Debris of death helped build a Great War monument to Scottish soldiers
by Evelyn McKechnie
Lead shrapnel which once claimed the lives of millions in WW1 helped raise cash for a monument to Scottish soldiers who served on the Western Front. That memorial was unveiled in 2007 in Belgium and this is the amazing story of one man’s contribution. His name was Ivan Sinnaeve but he was better known throughout the world as ‘Shrapnel Charlie’. He was born in 1953 and sadly passed in 2012 but his legacy lives on in the memories of everyone who met him and all the wonderful models that he made but more especially because a monument to the soldiers of Scotland stands in Flanders Fields.
A few years ago I had the privilege to meet Belgium carpenter Ivan Sinnaeve, who was better known to those who visited the Passchendaele Museum in Zonnebeke, Flanders, as Shrapnel Charlie, a nickname he wore with pride. For ‘Shrapnel Charlie’ made Great War models and scenes from lead shrapnel balls.
He also made the ‘Highland Piper’ for a very special project – The Scottish Monument. The money raised from the sale of this particular model went towards the building of a Celtic Cross monument. It was to be in honour of all those Scots who fought and those who lost their lives on the Western Front, raised halfway between Ypres and Passchendaele. If you stand on the site you can see the spires of the Cloth Hall in Ypres to the south and the spire of the Passchendaele Church to the north.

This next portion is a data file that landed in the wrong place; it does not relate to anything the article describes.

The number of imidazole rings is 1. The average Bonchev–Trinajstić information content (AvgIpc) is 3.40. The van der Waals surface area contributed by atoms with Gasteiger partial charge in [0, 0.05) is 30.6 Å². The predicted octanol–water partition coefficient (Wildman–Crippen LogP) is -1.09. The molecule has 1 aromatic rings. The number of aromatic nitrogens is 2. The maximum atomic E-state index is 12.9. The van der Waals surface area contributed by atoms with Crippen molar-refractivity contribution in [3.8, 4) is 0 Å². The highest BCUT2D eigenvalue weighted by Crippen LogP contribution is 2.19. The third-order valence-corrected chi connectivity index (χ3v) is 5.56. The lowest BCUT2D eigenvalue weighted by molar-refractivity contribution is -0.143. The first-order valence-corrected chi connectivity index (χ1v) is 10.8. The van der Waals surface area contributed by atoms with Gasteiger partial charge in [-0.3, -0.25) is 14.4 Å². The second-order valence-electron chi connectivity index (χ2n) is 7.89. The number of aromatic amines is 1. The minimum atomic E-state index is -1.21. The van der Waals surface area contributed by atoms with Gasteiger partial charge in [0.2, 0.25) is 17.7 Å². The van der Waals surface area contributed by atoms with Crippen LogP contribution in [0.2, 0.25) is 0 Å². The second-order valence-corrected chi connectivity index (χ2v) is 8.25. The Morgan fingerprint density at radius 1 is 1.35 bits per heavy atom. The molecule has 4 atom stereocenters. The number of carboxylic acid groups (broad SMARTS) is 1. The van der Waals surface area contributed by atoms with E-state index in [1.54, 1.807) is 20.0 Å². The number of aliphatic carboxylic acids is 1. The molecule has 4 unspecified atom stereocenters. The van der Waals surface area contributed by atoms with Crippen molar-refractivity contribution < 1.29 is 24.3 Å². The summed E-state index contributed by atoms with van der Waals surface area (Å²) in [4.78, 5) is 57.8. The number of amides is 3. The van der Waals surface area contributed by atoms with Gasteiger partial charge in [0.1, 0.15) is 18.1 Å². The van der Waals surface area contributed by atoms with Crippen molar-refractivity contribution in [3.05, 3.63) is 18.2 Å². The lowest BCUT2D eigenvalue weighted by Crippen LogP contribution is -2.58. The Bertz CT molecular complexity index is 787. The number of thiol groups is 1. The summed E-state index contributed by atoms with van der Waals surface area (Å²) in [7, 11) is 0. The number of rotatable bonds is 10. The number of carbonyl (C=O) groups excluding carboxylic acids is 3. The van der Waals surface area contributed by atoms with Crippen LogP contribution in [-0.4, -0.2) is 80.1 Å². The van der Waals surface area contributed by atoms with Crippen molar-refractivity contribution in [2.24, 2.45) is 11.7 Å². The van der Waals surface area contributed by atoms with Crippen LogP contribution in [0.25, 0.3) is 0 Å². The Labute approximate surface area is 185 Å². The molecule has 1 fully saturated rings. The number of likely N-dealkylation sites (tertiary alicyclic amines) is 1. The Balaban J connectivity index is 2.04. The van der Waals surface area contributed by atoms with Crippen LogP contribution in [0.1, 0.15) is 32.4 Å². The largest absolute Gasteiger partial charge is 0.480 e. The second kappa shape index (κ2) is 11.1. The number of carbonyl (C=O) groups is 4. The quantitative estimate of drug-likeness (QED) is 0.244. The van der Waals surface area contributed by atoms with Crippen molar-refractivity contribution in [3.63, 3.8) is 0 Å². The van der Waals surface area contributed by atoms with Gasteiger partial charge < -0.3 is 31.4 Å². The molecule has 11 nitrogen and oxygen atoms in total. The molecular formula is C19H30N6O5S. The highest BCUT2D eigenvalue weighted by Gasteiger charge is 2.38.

When I first met Charlie, he was working away in the Memorial Museum Passchendaele 1917 in Zonnebeke. Some figures had just gone on sale and they were sold out in no time at all.
With his Glengarry placed proudly on his head, Ivan worked continually as we talked. He created his own molds for each model. What he did was to recycle death and destruction to something creative and beautiful.
This is his story as told me back in 2007 about how his hobby and passion helped raise money for the Scottish Monument in Flanders. He told me many other stories which were utterly fascinating – including how his family after the Great War, measured out in steps from the powdered remains of the church to where they ‘thought’ their house was. Only when they started digging did they find their valuables hidden in the back yard before they were evacuated. That is how they knew they were ‘home’.
Shrapnel Charlie married his sweetheart Marie Claire and they had two children before his life changed forever after a tragic accident at work in 1991 when he broke his back. He could walk short distances with a stick but was mostly confined to his wheelchair.
Only a few years later after that fateful day Shrapnel Charlie began his unique hobby. In 1995 during a family trip to the Belgian seaside, Shrapnel Charlie noticed lead soldiers in a toy shop.